Grab Your Sneaks!

New Study Discovers How Many Steps You Should Actually Take a Day

How many steps now?

Originally Published: 
A dad and his daughter high five while on a hike in a beautiful wooded area

Good news for all the step-counters out there — a new study just confirmed that the target we all shoot for, that elusive 10,000 steps per day, is actually spot on for improving health and staving off a number of life-threatening illnesses.

Researchers from the University of Sydney, Australia, and the University of Southern Denmark analyzed data from the UK Biobank compiled for 78,500 adults aged 40-79 who wore fitness trackers, then compared step counts with health outcomes seven years later.

Those who regularly clocked 10,000 steps were less likely to have developed dementia, heart disease, or cancer or have died from any cause seven years later. The kicker? Those who walked faster benefited more than those who took leisurely strolls.

“The take-home message here is that for protective health benefits, people could not only ideally aim for 10,000 steps a day but also aim to walk faster,” co-lead author Dr. Matthew Ahmadi of the University of Sydney's Charles Perkins Centre said in a release for the study.

This idea of effort mattering as much as volume of exercise has been born out in studies of low-volume high-intensity interval training (HIIT), which includes no more than 15 minutes of high-intensity exercise with periods of rest breaking it up, can boost heart health and blood sugar control, according to a new review study.

Furthemore, any form of exercise helps. Even if you aren’t hitting 10,000 steps a day — the distance equivalent of roughly 5 miles daily — the team found quantifiable health benefits in lower step counts. The risk of premature death was decreased between eight and 11 percent for every 2,000 steps walked, and the findings for cancer and heart disease were roughly equivalent.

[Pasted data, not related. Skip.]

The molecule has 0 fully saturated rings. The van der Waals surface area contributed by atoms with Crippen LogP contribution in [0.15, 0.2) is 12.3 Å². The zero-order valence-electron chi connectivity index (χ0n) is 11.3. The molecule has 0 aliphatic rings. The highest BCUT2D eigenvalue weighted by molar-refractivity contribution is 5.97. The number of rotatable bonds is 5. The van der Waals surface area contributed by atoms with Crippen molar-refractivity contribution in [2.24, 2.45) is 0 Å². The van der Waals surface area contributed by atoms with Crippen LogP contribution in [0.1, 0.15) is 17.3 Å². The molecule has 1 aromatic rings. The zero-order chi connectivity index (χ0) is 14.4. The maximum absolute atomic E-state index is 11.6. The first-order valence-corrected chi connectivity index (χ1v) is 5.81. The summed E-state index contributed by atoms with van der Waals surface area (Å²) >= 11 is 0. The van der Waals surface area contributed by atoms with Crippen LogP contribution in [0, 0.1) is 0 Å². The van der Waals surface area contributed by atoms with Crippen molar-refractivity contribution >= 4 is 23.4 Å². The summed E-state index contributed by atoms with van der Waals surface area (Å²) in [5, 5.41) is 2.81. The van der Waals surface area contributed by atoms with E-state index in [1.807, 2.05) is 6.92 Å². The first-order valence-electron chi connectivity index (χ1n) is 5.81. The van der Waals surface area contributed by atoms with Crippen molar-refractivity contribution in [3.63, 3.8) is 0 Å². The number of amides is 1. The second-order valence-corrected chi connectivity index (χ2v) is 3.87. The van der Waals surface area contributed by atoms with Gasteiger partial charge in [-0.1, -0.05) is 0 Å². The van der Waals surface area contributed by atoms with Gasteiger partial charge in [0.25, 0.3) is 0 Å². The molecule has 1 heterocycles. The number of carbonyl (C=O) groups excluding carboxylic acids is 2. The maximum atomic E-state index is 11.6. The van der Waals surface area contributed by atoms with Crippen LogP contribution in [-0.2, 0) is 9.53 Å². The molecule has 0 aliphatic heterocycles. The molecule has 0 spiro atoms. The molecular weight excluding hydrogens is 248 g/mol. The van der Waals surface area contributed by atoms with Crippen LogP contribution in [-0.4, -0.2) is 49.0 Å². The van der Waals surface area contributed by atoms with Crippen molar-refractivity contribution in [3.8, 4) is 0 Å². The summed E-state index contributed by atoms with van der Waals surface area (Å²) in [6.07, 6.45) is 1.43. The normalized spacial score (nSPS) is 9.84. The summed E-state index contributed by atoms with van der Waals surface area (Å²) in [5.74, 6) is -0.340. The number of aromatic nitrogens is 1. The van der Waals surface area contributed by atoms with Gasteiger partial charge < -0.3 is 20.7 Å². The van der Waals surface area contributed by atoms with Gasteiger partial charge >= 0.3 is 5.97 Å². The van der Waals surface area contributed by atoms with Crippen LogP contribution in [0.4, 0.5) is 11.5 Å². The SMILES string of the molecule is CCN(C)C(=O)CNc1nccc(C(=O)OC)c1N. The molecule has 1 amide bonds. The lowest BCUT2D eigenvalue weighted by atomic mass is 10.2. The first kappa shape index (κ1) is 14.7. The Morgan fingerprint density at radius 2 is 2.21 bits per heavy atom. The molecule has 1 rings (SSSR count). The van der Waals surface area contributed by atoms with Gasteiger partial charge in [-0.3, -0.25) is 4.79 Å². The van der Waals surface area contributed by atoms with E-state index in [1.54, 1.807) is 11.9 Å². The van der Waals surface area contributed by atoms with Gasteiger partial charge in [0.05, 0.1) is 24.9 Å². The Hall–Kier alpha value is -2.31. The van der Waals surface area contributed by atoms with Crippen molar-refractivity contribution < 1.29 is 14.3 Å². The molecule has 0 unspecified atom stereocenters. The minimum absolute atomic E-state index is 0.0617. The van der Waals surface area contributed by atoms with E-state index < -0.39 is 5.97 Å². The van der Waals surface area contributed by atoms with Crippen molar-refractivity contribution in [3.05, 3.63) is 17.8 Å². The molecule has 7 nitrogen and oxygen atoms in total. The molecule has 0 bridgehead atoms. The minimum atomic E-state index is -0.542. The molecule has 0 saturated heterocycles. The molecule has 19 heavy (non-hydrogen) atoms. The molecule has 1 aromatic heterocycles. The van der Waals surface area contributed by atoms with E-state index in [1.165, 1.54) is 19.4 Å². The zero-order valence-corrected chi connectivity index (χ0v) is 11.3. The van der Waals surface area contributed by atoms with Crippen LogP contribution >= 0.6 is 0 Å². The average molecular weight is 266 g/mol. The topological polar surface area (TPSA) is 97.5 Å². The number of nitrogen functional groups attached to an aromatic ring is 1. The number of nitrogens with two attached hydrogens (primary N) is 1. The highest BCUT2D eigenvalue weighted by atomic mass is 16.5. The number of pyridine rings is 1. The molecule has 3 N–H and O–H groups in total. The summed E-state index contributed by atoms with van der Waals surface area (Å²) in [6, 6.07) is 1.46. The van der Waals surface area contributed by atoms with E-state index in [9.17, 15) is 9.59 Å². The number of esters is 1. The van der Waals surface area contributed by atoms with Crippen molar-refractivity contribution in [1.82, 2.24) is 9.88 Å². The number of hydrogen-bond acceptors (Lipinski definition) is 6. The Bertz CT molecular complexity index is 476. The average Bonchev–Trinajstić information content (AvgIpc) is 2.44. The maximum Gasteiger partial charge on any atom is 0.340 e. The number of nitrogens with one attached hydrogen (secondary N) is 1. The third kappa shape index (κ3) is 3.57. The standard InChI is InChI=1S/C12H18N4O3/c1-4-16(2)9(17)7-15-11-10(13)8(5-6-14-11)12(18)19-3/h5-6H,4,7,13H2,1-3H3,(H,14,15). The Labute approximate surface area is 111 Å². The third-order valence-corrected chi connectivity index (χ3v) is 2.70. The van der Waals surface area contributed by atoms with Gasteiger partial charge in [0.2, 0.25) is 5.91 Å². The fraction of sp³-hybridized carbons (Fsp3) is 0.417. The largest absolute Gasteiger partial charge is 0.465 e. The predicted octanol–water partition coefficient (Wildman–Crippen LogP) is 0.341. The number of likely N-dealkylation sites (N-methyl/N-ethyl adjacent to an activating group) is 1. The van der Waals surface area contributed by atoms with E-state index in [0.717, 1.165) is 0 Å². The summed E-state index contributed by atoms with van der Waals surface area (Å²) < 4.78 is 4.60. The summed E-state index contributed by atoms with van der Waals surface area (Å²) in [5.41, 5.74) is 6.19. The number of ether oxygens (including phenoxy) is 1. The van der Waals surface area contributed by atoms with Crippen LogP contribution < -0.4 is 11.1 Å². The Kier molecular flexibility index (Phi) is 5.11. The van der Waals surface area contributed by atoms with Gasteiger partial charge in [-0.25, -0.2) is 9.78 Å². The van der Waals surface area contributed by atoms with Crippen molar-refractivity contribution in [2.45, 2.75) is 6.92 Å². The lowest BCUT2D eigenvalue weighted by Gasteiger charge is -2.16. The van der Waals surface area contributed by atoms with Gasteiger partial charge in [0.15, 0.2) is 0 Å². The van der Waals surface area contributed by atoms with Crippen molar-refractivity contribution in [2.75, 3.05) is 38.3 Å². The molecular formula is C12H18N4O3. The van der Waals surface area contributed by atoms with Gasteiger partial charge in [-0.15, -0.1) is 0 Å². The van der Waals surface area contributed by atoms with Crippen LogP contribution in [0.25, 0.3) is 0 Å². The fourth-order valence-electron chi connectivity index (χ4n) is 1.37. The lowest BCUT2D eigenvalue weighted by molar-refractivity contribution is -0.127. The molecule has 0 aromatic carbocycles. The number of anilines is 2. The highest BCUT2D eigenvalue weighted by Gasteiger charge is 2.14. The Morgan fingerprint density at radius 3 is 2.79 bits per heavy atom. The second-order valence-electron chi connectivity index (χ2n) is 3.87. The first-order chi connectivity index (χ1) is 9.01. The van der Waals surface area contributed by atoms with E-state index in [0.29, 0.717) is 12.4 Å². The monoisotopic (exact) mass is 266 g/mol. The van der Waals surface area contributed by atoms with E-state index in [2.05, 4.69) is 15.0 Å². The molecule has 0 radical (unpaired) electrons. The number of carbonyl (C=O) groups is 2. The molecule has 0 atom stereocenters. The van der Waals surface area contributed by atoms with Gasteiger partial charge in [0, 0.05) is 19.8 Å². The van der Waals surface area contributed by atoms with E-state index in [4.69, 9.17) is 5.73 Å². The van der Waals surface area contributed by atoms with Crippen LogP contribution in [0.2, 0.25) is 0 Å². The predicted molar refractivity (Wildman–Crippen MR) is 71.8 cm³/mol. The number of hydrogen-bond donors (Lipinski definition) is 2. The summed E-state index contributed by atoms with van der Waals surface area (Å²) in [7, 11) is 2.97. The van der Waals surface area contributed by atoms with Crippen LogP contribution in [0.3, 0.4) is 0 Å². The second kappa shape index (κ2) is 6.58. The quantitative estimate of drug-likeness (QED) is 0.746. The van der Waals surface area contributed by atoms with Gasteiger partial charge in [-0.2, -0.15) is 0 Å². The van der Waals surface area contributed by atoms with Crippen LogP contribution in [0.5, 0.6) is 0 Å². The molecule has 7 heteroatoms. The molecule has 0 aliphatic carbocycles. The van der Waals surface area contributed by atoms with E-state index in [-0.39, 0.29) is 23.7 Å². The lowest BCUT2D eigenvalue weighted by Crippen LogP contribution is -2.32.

“For less active individuals, our study also demonstrates that as low as 3,800 steps a day can cut the risk of dementia by 25 percent,” said co-lead author Associate Professor Borja del Pozo Cruz from the University of Southern Denmark.

The news is especially interesting because the 10,000 steps a day rule of thumb has been under scrutiny for years. Funnily enough, the Wall Street Journal reported that the initial wisdom of 10,000 steps a day came from a Japanese pedometer — the name of which translated to “the 10,000 step meter.” In other words, 10,000 steps was initially just product marketing — but now, science backs

In fact, the old wisdom of the “10,000 steps” came from a 1965 product launch of a Japanese pedometer that translates to, “the 10,000 step meter,” per The Wall Street Journal. Somehow, that name caught on and the common wisdom became that people had to hit that amount of steps per day. But 10,000 steps wasn’t that far off.

One 2021 study found that 7,000 steps per day was the gold standard, and that benefits tapered off at higher step counts. The same study also found that pace or walking intensity did not impact the overall benefit of reaching the 7,000 mark.

In contrast, a separate study found that “brisk walking” — setting a pace of three to 4.5 mph — enhanced the health benefits of walking.

While the experts can’t seem to agree on an exact number of how many steps we should take, or how fast we should be taking them, they all agree that walking is beneficial for your overall health and reduces the risk of chronic disease and death. So the takeaway is to strap on your sneakers, grab your step counter (or don’t), and get out there, but briskly.

This article was originally published on